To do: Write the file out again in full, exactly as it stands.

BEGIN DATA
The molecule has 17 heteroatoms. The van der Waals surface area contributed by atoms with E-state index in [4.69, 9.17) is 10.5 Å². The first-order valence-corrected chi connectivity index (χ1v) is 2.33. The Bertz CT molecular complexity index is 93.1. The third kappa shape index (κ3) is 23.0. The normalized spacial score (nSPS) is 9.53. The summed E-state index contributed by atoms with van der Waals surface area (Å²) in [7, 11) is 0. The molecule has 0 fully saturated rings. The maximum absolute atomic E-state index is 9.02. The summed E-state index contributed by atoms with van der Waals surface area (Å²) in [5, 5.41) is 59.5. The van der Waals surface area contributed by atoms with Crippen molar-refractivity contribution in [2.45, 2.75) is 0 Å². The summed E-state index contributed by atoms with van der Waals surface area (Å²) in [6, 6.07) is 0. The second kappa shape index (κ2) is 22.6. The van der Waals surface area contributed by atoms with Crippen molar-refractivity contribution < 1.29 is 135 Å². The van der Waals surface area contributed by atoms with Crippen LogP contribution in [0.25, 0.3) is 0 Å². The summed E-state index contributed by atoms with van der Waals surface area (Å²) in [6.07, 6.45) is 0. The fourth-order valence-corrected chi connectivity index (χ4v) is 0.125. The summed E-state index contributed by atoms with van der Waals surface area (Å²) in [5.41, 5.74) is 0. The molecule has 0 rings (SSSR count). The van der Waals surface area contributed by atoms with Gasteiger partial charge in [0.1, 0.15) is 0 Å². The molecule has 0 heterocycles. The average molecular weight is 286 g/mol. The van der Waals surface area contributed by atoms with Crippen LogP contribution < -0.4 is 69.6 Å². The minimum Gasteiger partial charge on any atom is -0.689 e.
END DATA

The molecule has 17 heteroatoms. The van der Waals surface area contributed by atoms with E-state index in [4.69, 9.17) is 10.5 Å². The first-order valence-corrected chi connectivity index (χ1v) is 2.33. The Bertz CT molecular complexity index is 93.1. The third kappa shape index (κ3) is 23.0. The normalized spacial score (nSPS) is 9.53. The summed E-state index contributed by atoms with van der Waals surface area (Å²) in [7, 11) is 0. The molecule has 0 fully saturated rings. The maximum absolute atomic E-state index is 9.02. The summed E-state index contributed by atoms with van der Waals surface area (Å²) in [5, 5.41) is 59.5. The van der Waals surface area contributed by atoms with Crippen molar-refractivity contribution in [2.45, 2.75) is 0 Å². The summed E-state index contributed by atoms with van der Waals surface area (Å²) in [6, 6.07) is 0. The second kappa shape index (κ2) is 22.6. The van der Waals surface area contributed by atoms with Crippen molar-refractivity contribution < 1.29 is 135 Å². The van der Waals surface area contributed by atoms with Crippen LogP contribution in [0.25, 0.3) is 0 Å². The summed E-state index contributed by atoms with van der Waals surface area (Å²) in [6.07, 6.45) is 0. The fourth-order valence-corrected chi connectivity index (χ4v) is 0.125. The summed E-state index contributed by atoms with van der Waals surface area (Å²) in [5.41, 5.74) is 0. The molecule has 0 rings (SSSR count). The van der Waals surface area contributed by atoms with Gasteiger partial charge in [0.1, 0.15) is 0 Å². The molecule has 0 heterocycles. The average molecular weight is 286 g/mol. The van der Waals surface area contributed by atoms with Crippen LogP contribution < -0.4 is 69.6 Å². The minimum Gasteiger partial charge on any atom is -0.689 e.